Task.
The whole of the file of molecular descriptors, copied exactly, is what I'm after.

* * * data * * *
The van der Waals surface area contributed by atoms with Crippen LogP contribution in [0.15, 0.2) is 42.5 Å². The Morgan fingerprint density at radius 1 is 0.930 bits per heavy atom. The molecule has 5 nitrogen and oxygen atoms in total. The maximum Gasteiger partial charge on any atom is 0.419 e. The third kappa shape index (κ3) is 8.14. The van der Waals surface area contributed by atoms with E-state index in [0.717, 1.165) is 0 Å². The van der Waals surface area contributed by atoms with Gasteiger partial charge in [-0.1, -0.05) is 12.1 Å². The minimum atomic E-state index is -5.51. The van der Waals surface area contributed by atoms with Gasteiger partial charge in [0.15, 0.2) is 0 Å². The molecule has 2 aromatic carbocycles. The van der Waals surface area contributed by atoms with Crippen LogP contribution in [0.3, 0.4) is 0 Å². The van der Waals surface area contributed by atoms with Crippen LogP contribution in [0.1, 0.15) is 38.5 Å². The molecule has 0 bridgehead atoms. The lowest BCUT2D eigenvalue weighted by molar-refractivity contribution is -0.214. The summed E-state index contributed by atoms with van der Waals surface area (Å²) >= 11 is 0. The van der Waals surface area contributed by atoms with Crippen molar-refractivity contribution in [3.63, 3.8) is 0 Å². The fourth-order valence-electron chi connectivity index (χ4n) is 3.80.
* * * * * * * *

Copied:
The van der Waals surface area contributed by atoms with Crippen LogP contribution in [0.15, 0.2) is 42.5 Å². The Morgan fingerprint density at radius 1 is 0.930 bits per heavy atom. The molecule has 5 nitrogen and oxygen atoms in total. The maximum Gasteiger partial charge on any atom is 0.419 e. The third kappa shape index (κ3) is 8.14. The van der Waals surface area contributed by atoms with E-state index in [0.717, 1.165) is 0 Å². The van der Waals surface area contributed by atoms with Gasteiger partial charge in [-0.1, -0.05) is 12.1 Å². The minimum atomic E-state index is -5.51. The van der Waals surface area contributed by atoms with Gasteiger partial charge in [0.15, 0.2) is 0 Å². The molecule has 2 aromatic carbocycles. The van der Waals surface area contributed by atoms with Crippen LogP contribution in [0.3, 0.4) is 0 Å². The van der Waals surface area contributed by atoms with Crippen LogP contribution in [0.1, 0.15) is 38.5 Å². The molecule has 0 bridgehead atoms. The lowest BCUT2D eigenvalue weighted by molar-refractivity contribution is -0.214. The summed E-state index contributed by atoms with van der Waals surface area (Å²) >= 11 is 0. The van der Waals surface area contributed by atoms with Crippen molar-refractivity contribution in [3.63, 3.8) is 0 Å². The fourth-order valence-electron chi connectivity index (χ4n) is 3.80.